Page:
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What is the outcome of any and every sentence in the following sentence format when the rules of English grammar is applied upon them.

sentence format <Noun Verb Determiner Adjective Noun Conjunction Noun.

Will the sentence in the said sentence format be interpreted as <Noun Verb Determiner Adjective (Noun Conjunction Noun)> or will it be interpreted as <Noun Verb Determiner (Adjective Noun) Conjunction Noun> ?

For example: - Does this sentence "I saw a blue car and bus" mean "blue bus" or any coloured bus ?

Tks

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    I think most people would understand it to mean that both were blue, unless you said "a blue car and a bus". Sep 23, 2023 at 11:04
  • 11
    Without further context,It's a bit ambiguous.
    – Sam
    Sep 23, 2023 at 11:38
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    The sentence is not really idiomatic, not something a native speaker is likely to say. Sep 23, 2023 at 12:24
  • 4
    Does this answer your question? One Noun, Two Adjectives, Connected with "and" Sep 23, 2023 at 13:04
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    English is extremely ambiguous almost all the time. Grammar is irrelevant to ambiguity.
    – Fattie
    Sep 25, 2023 at 12:19

8 Answers 8

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As commented, OP's example is a bit "weird". But here are two different versions of a common assertion that manifests the same potential ambiguity, showing how native Anglophones resolve that ambiguity...

1: I have a younger brother and sister
(very strongly implies my brother and sister are both younger than me)
2: I have a younger brother and a sister 1
(strongly implies only my brother is younger)

...and for completeness...
3: I have a sister and younger brother
4: I have a sister and a younger brother
...both of which mean the same as #2 (only the brother is younger)

It's important to note that if the adjective modifies only one noun, we normally specify the "unmodified" noun first, so #2 isn't actually very common anyway...

enter image description here

As this usage chart shows, references to siblings who are both younger far outweigh references explicitly stating that only one sibling is younger. That's why I didn't include #1 in the chart (comparatively speaking, all other versions would just "flatline" on the chart).


1 The effect of repeating the article here is to place more "syntactic distance" between the two nouns, which therefore makes it less likely that we would extend the scope of the adjective to apply to both. Exactly the same effect arises if we include a comma / pause before and. Either or both of these "distancing" methods can be used to override the default assumption that the scope of the adjective does "run through" to the second noun.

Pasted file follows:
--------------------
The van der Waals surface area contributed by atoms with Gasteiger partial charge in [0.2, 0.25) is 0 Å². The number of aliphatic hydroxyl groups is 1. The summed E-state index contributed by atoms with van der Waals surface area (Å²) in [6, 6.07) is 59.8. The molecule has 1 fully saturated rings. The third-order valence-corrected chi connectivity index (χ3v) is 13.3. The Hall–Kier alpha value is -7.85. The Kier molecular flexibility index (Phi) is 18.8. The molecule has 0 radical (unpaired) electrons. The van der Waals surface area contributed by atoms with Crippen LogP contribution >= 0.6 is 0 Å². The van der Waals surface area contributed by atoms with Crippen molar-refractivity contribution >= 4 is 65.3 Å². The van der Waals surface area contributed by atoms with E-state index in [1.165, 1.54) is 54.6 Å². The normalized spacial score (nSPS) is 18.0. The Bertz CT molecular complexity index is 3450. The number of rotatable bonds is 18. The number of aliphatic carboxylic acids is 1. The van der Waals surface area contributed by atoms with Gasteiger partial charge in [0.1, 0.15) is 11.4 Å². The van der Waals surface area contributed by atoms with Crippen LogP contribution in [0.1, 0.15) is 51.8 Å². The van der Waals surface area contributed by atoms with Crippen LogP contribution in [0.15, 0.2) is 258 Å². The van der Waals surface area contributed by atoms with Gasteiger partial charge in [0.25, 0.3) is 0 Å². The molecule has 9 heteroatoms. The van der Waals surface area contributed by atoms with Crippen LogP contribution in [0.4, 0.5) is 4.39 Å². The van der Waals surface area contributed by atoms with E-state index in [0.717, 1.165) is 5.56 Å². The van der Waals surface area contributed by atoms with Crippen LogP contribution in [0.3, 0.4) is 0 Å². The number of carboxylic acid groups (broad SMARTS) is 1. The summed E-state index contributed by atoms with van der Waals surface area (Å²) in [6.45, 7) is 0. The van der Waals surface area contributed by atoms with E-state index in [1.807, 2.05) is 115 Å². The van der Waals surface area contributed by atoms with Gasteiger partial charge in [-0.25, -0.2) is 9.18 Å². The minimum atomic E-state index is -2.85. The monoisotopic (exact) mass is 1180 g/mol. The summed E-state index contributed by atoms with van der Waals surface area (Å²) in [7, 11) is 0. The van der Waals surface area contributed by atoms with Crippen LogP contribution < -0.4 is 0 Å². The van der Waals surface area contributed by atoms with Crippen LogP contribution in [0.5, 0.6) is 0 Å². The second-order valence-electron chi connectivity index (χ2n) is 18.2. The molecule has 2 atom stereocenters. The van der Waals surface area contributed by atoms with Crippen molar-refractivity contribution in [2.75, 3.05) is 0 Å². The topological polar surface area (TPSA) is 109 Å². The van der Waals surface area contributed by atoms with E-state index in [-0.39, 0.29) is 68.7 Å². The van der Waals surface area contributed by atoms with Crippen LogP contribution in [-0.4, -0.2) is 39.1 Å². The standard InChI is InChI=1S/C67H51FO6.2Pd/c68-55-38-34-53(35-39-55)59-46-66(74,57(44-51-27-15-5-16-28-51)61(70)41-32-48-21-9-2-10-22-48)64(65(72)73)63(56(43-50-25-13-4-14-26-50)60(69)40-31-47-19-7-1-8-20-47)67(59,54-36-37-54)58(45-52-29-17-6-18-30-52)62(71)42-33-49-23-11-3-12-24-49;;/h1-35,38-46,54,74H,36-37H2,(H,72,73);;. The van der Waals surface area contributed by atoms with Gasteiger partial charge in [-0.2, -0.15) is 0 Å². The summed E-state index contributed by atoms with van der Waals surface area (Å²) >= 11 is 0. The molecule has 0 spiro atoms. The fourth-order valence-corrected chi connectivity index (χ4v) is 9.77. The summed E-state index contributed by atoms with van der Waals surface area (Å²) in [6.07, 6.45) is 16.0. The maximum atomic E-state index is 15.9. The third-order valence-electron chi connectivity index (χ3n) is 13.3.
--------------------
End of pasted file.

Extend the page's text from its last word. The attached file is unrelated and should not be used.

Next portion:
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    Without other context, the robot had better regard this as ambiguous and not make any decisions based on either meaning. Perhaps its neural network can recognize that the color of the bus is uncertain, and there is an X% chance that it is blue. Of course, there's a less-than-100% chance the car is blue, though a 100% chance that the speaker said so...
    – rcook
    Sep 23, 2023 at 14:12
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    As people keep pointing out, your example is "weird", so it's not easy for native Anglophones to give a sensible summary of how they would interpret it. But the whole point of my answer is to show how the syntax works with a much more common situation. I have a younger brother and sister is syntactically identical to I saw a blue car and van, so we parse both utterances in the same way - a blue (car and van) = a younger (brother and sister). Sep 23, 2023 at 14:16
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    @Stechavy: This isn't a "syntactic rule" - it's an idiomatic tendency. But because your particular example is a bit odd, people aren't clear on how that tendency applies. Look again at my text and charts, and you should see how strongly we prefer to specify the unmodified noun first, if there's a mix. Sep 23, 2023 at 14:24
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    @Stechavy: For the umpteenth time, it's not a rule. I've told you the default principles, but you can see from comments under James's answer that native speakers can easily find examples that don't reflect the convention - either forcing us to reverse the normal principle, OR to accept that some statements are inherently ambiguous. If the ambiguity is a problem, just rephrase. Sep 23, 2023 at 15:57
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    Fumble - sorry, i accidentally hit "send!!!" The OP thinks grammar relates to ambiguity, the OP is asking "what's wrong with the grammar, how should the grammar be different". Answer, grammar has no connection at all to ambiguity. The sentence "I saw a blue car and bus" is 10000% AOK grammatically, end of story.
    – Fattie
    Sep 25, 2023 at 12:33
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It means "a blue bus". After "and" you can omit repeated words. In this way:

  • I saw a car and (a) bus
  • I saw a blue car and (a blue) bus
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    …except I'm fairly certain that no native English speaker would ever say *"I saw a car and bus" without repeating the article. It kind of sounds as is the speaker was trying to describe some single thing named "car-and-bus" (maybe a car attached to a bus somehow?), which is of course silly. Sep 24, 2023 at 8:40
  • @IlmariKaronen: that could be the explanation why "I saw a blue mother and child" is fine if unlikely, "I saw a blue shirt and tie" is fine but probably means you're shopping or you'd have mentioned the person wearing them, and "I saw a blue waistcoat and hammer" doesn't really parse. To my ear, anyway. The "X and Y" needs to be an actual pairing in order to say "a blue X and Y" rather than disambiguating by saying either "a blue X and a Y" or "a blue X and a blue Y". For me, "A blue car and bus" offers no such pairing, and it's out. Sep 26, 2023 at 17:50